Toward the end of the piece, you discuss a Kansas Citian in The New York Times, bewailing the changing economics of baseball. You essentially dismiss this as whining, noting two things: first, that so-called small-market teams such as the Twins and Indians have had good recent runs; second, that since teams like the Yankees used to dominate completely in the 50s, baseball fans should get used to it, one-team-dominance being the norm rather than the exception.

    My comment is this: dominance of a particular professional sport by one or even a few teams seems to me to dim, rather than increase, fans' enthusiasm for the sport of choice. Perhaps in years past (when, as you note earlier in your piece, there were fewer teams) there was more tolerance for dynasties such as the Yankees. This may have to do with the fact that baseball then was almost the only show in town. Did as many people really care about the NBA or NFL or NHL back then as now? Of course not. But with increased competition from a host of other entertainment activities, baseball's cachet has diminished, and the sport actually needs to work to increase fans. Baseball's long-term interests might be best served by at least holding out the possibility that a smaller team might have a shot at winning it all. Exceptional small-market teams to the contrary, many of the smaller teams (such as the Royals) have slid into mediocrity.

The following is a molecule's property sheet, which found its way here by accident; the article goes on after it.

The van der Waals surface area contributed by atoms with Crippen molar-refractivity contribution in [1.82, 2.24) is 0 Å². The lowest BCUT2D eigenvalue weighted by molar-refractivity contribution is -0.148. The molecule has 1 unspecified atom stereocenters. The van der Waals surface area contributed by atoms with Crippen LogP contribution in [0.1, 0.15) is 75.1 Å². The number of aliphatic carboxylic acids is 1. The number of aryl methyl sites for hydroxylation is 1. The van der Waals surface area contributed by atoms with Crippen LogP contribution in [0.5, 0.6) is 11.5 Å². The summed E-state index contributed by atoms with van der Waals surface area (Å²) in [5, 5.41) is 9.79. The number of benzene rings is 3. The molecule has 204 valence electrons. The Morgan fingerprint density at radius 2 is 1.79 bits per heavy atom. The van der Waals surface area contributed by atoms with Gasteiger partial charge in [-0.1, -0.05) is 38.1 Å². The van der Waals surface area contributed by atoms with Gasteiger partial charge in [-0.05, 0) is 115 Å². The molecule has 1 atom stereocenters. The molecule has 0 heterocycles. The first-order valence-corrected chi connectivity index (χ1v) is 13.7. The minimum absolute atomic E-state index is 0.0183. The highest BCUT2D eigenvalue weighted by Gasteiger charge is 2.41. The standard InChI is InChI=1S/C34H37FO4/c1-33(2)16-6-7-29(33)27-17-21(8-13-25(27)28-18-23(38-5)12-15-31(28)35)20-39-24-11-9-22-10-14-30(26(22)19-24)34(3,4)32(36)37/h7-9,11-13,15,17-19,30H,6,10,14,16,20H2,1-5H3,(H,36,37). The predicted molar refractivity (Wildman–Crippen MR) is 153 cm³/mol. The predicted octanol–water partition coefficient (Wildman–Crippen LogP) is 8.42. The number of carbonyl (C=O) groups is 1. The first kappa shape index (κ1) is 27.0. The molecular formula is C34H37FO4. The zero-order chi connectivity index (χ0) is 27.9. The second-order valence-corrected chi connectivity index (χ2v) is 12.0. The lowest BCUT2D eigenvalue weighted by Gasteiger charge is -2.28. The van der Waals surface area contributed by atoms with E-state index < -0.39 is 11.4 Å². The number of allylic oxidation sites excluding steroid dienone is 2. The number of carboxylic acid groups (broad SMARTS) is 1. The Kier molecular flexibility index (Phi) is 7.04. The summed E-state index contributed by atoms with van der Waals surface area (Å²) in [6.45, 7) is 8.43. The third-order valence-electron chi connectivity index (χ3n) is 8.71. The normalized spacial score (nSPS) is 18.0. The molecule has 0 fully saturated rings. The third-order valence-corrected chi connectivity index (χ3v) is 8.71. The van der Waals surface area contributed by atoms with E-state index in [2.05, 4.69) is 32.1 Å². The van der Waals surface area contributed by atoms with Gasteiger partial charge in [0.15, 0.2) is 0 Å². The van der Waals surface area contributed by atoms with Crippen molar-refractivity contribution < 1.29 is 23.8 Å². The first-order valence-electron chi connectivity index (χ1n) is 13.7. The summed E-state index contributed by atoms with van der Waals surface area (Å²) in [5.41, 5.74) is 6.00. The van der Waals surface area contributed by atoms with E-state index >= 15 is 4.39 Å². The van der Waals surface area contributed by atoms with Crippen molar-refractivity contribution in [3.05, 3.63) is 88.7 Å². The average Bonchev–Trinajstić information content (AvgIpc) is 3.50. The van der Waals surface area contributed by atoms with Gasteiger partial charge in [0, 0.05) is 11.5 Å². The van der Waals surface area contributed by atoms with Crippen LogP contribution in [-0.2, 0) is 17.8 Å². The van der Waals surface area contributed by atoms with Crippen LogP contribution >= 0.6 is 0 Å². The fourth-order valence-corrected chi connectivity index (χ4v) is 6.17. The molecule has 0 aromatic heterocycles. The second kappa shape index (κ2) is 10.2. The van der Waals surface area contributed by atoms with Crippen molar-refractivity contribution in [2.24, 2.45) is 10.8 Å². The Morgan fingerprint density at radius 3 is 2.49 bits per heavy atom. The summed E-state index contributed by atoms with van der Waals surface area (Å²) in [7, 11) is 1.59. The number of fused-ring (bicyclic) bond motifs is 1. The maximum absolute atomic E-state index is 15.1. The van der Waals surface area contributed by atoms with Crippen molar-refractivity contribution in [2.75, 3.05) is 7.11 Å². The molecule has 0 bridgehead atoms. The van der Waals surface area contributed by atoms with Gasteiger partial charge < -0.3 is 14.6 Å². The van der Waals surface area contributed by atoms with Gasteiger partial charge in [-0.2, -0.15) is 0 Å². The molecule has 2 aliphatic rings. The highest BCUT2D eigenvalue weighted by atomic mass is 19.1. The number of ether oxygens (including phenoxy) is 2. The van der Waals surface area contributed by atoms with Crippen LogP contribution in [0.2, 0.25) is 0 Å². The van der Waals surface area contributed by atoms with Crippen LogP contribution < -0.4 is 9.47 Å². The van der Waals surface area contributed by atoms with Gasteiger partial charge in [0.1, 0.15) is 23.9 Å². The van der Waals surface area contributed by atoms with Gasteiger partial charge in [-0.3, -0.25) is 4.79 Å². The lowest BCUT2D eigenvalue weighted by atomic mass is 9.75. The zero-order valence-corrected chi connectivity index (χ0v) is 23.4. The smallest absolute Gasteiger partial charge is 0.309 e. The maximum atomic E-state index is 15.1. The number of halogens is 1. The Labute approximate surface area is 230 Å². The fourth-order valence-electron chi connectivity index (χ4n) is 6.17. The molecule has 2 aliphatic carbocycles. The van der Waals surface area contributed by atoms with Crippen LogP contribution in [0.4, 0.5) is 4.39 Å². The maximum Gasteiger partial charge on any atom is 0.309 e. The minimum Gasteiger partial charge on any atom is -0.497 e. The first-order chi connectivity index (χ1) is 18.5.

Even people as gullible as Kansas Citians can only suffer through so many youth movements and management shakeups before they seek to spend their entertainment dollars elsewhere. Losing is boring (if not worse), no matter how intrinsically interesting the game itself may be. Perhaps dominance by a few teams will be good for the game in the long run; but when it comes to getting new or young fans of different franchises into the game, dominance by a few doesn't strike me as a method calculated to increase fans of the game.

    A non-baseball note: I greatly enjoy your columns, and find your political writing refreshing.

    David O'Connor, Kansas City

    Seen the Senators Lately?

    MUGGER: Congratulations on a very nice 7/19 column. While I grew up on the Red Sox, too?and they're still the only team I'll watch willingly?I seem to be just a bit older than you, so the names don't mean quite the same thing. And because I'm living outside the U.S. more than in, I have a very hard time keeping track of who/where the teams are. Forget the players.